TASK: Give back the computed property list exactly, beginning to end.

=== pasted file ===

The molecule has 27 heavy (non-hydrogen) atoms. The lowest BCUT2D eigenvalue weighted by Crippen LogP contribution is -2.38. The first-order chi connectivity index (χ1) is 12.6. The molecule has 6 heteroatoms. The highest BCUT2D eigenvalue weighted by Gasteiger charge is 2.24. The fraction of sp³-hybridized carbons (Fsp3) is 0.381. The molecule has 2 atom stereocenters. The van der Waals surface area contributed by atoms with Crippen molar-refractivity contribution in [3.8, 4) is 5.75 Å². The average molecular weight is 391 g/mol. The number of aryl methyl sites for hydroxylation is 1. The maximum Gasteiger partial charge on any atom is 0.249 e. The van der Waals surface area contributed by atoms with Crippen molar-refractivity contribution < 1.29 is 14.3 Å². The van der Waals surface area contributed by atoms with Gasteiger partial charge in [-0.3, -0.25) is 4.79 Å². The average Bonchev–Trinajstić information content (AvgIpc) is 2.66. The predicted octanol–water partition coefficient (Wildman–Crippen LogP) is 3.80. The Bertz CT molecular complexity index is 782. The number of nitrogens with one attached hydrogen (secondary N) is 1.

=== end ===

The molecule has 27 heavy (non-hydrogen) atoms. The lowest BCUT2D eigenvalue weighted by Crippen LogP contribution is -2.38. The first-order chi connectivity index (χ1) is 12.6. The molecule has 6 heteroatoms. The highest BCUT2D eigenvalue weighted by Gasteiger charge is 2.24. The fraction of sp³-hybridized carbons (Fsp3) is 0.381. The molecule has 2 atom stereocenters. The van der Waals surface area contributed by atoms with Crippen molar-refractivity contribution in [3.8, 4) is 5.75 Å². The average molecular weight is 391 g/mol. The number of aryl methyl sites for hydroxylation is 1. The maximum Gasteiger partial charge on any atom is 0.249 e. The van der Waals surface area contributed by atoms with Crippen molar-refractivity contribution < 1.29 is 14.3 Å². The van der Waals surface area contributed by atoms with Gasteiger partial charge in [-0.3, -0.25) is 4.79 Å². The average Bonchev–Trinajstić information content (AvgIpc) is 2.66. The predicted octanol–water partition coefficient (Wildman–Crippen LogP) is 3.80. The Bertz CT molecular complexity index is 782. The number of nitrogens with one attached hydrogen (secondary N) is 1.